c. GREEK ISLANDS by Dana Facaros. This is a volume in the Cadogan Guides series, a British travel series that in the US has been lost underneath such series as the Rough Guide and Lonely Planet. I like the Cadogans best of all: they’re well written, very knowledgeable, more detailed than most other guidebooks, and several of their authors have distinctive personal views and styles, notably Facaros (who also did Spain) and Barnaby Rogerson (who did Morocco, an even better guidebook but a country I don’t care as much about). I bought this book in the late 1980s and kept underlining it in red -- every island and island town, every beach, every good taverna, every Byzantine church or ancient ruin -- until finally I got to the land of my dreams in 1993 and started adding my own notes in pen. A sample of Facaros’ work: “Coca Cola or retsina cuts down the oil in Greek foods. Lemon juice can also help stomach upsets. The sea quickly cures cuts and abrasions. If anything else goes wrong, the Greek villagers will advise you to pee on it.” 8th edition was published in 2002.
d. SELECTED LETTERS OF JOHN KEATS, (I own the Signet edition edited by Robert Pack, but that's out of print). Keats’ standing among letter writers in English equals his standing among poets in English. These letters are the autobiography of a great soul who observed his own soul–making with unprecedented (and probably unsubsequented) insight. The style is sweet and readable, often humorous; many of Keats’ poems in rough draft are included in letters to his friends and relatives; you get a likable impression of Romantic social life; and you may unexpectedly come upon something like this from 1817: “The imagination may be compared to Adam’s dream -- he awoke and found it truth,” or this from February 1820, written to Fanny Brawne: “’If I should die,’ I said to myself, ‘I have left no immortal work behind me -- nothing to make my friends proud of my memory -- but I have loved the principle of beauty in all things, and if I had had time I would have made myself remembered.’”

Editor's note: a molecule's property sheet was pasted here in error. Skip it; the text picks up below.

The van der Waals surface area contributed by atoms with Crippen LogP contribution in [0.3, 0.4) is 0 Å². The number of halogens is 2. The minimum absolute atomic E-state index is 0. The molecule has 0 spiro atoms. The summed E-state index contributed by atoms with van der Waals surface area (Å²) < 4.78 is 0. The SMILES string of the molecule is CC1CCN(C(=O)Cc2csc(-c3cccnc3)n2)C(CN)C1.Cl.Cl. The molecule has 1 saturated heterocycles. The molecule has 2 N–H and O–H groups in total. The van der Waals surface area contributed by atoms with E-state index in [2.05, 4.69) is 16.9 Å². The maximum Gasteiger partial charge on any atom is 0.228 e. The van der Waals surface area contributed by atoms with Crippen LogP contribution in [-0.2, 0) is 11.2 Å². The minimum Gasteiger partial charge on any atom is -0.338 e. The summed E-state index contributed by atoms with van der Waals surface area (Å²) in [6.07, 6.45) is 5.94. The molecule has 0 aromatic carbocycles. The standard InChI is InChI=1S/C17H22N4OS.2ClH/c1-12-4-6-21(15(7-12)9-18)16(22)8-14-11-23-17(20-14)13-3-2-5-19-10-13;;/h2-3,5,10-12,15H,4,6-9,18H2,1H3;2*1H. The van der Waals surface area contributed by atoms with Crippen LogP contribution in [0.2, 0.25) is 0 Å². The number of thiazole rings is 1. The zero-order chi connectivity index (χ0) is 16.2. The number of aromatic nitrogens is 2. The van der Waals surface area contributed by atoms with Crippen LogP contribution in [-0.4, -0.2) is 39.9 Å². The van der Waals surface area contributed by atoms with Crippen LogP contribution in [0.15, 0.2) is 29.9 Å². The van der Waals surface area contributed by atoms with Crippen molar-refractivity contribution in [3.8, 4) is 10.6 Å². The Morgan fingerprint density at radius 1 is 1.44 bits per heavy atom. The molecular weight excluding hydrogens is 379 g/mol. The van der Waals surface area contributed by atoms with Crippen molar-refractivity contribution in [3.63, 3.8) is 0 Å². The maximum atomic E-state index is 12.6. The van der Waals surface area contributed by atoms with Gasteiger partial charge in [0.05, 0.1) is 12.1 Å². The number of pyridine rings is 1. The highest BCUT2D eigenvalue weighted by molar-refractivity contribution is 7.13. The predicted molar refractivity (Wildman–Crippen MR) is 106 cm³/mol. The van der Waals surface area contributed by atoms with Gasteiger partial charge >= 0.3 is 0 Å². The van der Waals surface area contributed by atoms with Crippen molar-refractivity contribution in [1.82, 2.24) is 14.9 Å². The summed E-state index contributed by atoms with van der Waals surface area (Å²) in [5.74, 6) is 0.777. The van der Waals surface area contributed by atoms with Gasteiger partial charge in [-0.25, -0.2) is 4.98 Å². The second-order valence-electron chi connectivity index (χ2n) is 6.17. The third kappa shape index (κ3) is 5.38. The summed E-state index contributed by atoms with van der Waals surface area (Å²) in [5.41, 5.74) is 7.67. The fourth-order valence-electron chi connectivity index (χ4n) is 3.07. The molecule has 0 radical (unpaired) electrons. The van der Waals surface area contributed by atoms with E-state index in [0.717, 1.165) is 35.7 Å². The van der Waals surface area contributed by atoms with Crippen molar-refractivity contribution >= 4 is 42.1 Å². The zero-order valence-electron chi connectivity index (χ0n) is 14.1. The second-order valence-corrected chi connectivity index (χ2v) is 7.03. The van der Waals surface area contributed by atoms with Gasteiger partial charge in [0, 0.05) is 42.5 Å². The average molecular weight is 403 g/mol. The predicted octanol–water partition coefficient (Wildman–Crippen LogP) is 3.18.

e. HEALING THE SHAME THAT BINDS YOU by John Bradshaw. Bradshaw is a famous self-help counselor who has been through the things he writes about, including alcoholism and mental hospitalization, and has healed himself and many others. Although I was well–schooled in psychology from childhood, and quite adept at analyzing myself from a psychoanalytic perspective, it wasn’t until my late forties, when I came upon this book by chance, that I recognized the role of toxic shame in my own life and started being able to undo the damage. Bradshaw lists many varieties of shame, and by the end of the book you may think they all apply to you. But some will register more deeply than others -- you’ll be able to tell by the feeling in your gut -- and Bradshaw’s discussion will help you face those. Along with HOW TO SURVIVE THE LOSS OF A LOVE this is by far the most useful self–help book I have ever read. I also recommend Bradshaw’s BRADSHAW ON: THE FAMILY, which analyzes a number of types of toxic families.
5: Tag five people and have them do this on their blogs:
Anyone who wants to!